Cave-diving Aussie Dr essential to rescue
An Australian doctor with 30 years of cave-diving experience wouldn’t have hesitated for a second in joining a rescue mission to save a young Thai soccer team from their cave prison, his colleague and boss says.
Adelaide anaesthetist and underwater cave explorer Richard “Harry” Harris risked his own life on Saturday to make the treacherous journey to the chamber where the boys have been trapped underground for 15 days.
He’s been described as “essential” to the rescue bid because of his unique skills and experience, which includes his work as a medical retrieval specialist with South Australia’s MedSTAR emergency service.
“He’s an interesting character,” MedSTAR clinical director Andrew Pearce told reporters on Monday as the rescue efforts in Thailand continued.
“Harry is selfless, he is extremely thoughtful. He’s a quiet person. He is the type of guy who will give of his all.
“He was actually meant to be on holiday and gave up his holiday so that he could be part of this.”
Dr Pearce said Dr Harris was known globally both for his work as a doctor and his ability to retrieve people from difficult places.
“He’s using those skills at the moment, not only as a doctor but the added benefit that he happens to have this amazing ability to do what no-one else does in diving into very dark, tight spaces with not a lot of equipment,” he said.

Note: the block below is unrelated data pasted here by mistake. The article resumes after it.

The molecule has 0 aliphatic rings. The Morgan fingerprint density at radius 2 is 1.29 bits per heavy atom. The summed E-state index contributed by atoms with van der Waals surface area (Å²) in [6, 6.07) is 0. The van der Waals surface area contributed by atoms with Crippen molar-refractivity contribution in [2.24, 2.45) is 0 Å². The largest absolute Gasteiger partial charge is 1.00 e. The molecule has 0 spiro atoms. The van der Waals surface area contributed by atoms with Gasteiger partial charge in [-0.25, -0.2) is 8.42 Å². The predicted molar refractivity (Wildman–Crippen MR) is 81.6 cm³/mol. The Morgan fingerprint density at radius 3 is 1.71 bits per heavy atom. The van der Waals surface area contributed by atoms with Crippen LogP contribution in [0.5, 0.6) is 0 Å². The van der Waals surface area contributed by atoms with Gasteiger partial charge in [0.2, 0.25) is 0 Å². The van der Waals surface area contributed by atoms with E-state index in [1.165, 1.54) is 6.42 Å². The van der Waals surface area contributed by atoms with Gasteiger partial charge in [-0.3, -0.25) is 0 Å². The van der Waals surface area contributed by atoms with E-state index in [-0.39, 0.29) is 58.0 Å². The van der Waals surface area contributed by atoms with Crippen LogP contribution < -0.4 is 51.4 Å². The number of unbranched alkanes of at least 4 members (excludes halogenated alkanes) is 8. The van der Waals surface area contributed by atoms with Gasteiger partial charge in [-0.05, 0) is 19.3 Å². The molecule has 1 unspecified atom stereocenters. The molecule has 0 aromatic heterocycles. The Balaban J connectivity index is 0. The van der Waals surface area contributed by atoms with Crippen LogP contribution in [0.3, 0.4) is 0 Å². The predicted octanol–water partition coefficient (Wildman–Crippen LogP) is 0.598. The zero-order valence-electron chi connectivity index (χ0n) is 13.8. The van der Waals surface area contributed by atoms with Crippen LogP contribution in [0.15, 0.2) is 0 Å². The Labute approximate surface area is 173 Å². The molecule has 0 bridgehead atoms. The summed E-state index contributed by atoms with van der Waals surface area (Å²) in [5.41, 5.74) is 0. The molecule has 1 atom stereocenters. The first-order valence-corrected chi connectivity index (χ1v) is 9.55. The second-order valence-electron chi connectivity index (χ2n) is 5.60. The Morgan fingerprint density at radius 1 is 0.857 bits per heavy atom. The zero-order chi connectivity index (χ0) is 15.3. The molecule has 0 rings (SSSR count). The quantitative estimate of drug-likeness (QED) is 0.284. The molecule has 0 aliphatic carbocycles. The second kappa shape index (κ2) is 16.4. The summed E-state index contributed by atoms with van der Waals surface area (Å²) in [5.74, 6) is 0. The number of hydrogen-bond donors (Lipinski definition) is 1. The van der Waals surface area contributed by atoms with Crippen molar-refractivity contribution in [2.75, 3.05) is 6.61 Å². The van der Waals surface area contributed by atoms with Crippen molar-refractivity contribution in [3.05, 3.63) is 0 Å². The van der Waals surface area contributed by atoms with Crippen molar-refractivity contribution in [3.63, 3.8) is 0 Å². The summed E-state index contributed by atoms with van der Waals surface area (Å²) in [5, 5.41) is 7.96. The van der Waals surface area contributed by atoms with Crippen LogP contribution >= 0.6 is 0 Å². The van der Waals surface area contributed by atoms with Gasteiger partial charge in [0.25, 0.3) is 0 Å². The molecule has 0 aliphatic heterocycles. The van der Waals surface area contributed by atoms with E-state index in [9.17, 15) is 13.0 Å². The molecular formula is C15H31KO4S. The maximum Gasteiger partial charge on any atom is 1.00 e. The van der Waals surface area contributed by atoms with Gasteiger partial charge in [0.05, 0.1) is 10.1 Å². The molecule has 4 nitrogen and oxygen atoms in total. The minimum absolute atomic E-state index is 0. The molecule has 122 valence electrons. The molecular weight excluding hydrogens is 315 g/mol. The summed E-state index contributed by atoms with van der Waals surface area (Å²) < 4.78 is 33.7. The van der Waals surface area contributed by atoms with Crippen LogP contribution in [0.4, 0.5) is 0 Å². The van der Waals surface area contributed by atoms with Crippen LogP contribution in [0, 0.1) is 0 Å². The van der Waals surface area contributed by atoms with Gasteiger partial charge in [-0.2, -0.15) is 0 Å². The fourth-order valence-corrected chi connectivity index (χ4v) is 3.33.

“In this small fraternity of people, when you get asked for by name you’re known worldwide for your skills.”
Dr Harris, who has 30 years of diving experience, is also well known in the cave diving community, including as the leader of record-breaking missions to explore a dangerous underwater cave system on New Zealand’s South Island.
In 2011 and 2012, he led a team of Aussie divers to record depths of 194 and 221 metres in what’s believed to be one of the world’s deepest cold water caves, searching for the source of the Pearse River.
He filmed the dangerous and complex mission for National Geographic.
It required the team to set up a series of survival pods at intervals to allow divers to decompress, rest and eat in the near-freezing waters along the length of an underwater river – an experience that could prove invaluable in the current rescue mission.
Foreign Affairs Minister Julie Bishop said Dr Harris had been essential to assessing the health of the trapped boys.
“He is an experienced diver, which is a great benefit because he’s brought all that expertise to assist the Thai government in this rescue mission,” she said.
It was on his advice the first four boys were cleared to make the incredibly dangerous journey out of the flooded cave complex, emerging alive on Sunday.
The rescue divers and boys in Thailand must dive, swim and climb their way to safety along a pitch-black tunnel that at certain points is barely big enough to allow an adult to wriggle through.